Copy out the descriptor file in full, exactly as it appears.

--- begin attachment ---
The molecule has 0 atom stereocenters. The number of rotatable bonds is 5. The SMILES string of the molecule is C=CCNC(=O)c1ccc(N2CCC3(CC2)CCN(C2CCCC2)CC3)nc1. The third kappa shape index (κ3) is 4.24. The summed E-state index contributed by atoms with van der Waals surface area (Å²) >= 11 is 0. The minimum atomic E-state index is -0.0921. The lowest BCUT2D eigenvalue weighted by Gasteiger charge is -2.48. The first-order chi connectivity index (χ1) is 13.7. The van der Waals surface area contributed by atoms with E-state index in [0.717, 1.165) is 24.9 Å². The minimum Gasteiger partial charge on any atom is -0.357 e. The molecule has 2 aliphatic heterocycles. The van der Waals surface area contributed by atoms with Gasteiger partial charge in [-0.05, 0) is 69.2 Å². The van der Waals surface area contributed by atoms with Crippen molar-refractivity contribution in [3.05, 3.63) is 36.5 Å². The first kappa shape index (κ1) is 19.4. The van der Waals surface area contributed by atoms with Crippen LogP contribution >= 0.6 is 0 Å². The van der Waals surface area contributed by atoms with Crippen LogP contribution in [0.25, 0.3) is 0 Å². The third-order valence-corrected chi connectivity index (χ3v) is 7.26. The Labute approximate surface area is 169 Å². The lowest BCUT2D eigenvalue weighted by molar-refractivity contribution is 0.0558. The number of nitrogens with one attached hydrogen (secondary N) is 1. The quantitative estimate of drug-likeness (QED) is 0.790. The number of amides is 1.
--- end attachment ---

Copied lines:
The molecule has 0 atom stereocenters. The number of rotatable bonds is 5. The SMILES string of the molecule is C=CCNC(=O)c1ccc(N2CCC3(CC2)CCN(C2CCCC2)CC3)nc1. The third kappa shape index (κ3) is 4.24. The summed E-state index contributed by atoms with van der Waals surface area (Å²) >= 11 is 0. The minimum atomic E-state index is -0.0921. The lowest BCUT2D eigenvalue weighted by Gasteiger charge is -2.48. The first-order chi connectivity index (χ1) is 13.7. The van der Waals surface area contributed by atoms with E-state index in [0.717, 1.165) is 24.9 Å². The minimum Gasteiger partial charge on any atom is -0.357 e. The molecule has 2 aliphatic heterocycles. The van der Waals surface area contributed by atoms with Gasteiger partial charge in [-0.05, 0) is 69.2 Å². The van der Waals surface area contributed by atoms with Crippen molar-refractivity contribution in [3.05, 3.63) is 36.5 Å². The first kappa shape index (κ1) is 19.4. The van der Waals surface area contributed by atoms with Crippen LogP contribution >= 0.6 is 0 Å². The van der Waals surface area contributed by atoms with Crippen LogP contribution in [0.25, 0.3) is 0 Å². The third-order valence-corrected chi connectivity index (χ3v) is 7.26. The Labute approximate surface area is 169 Å². The lowest BCUT2D eigenvalue weighted by molar-refractivity contribution is 0.0558. The number of nitrogens with one attached hydrogen (secondary N) is 1. The quantitative estimate of drug-likeness (QED) is 0.790. The number of amides is 1.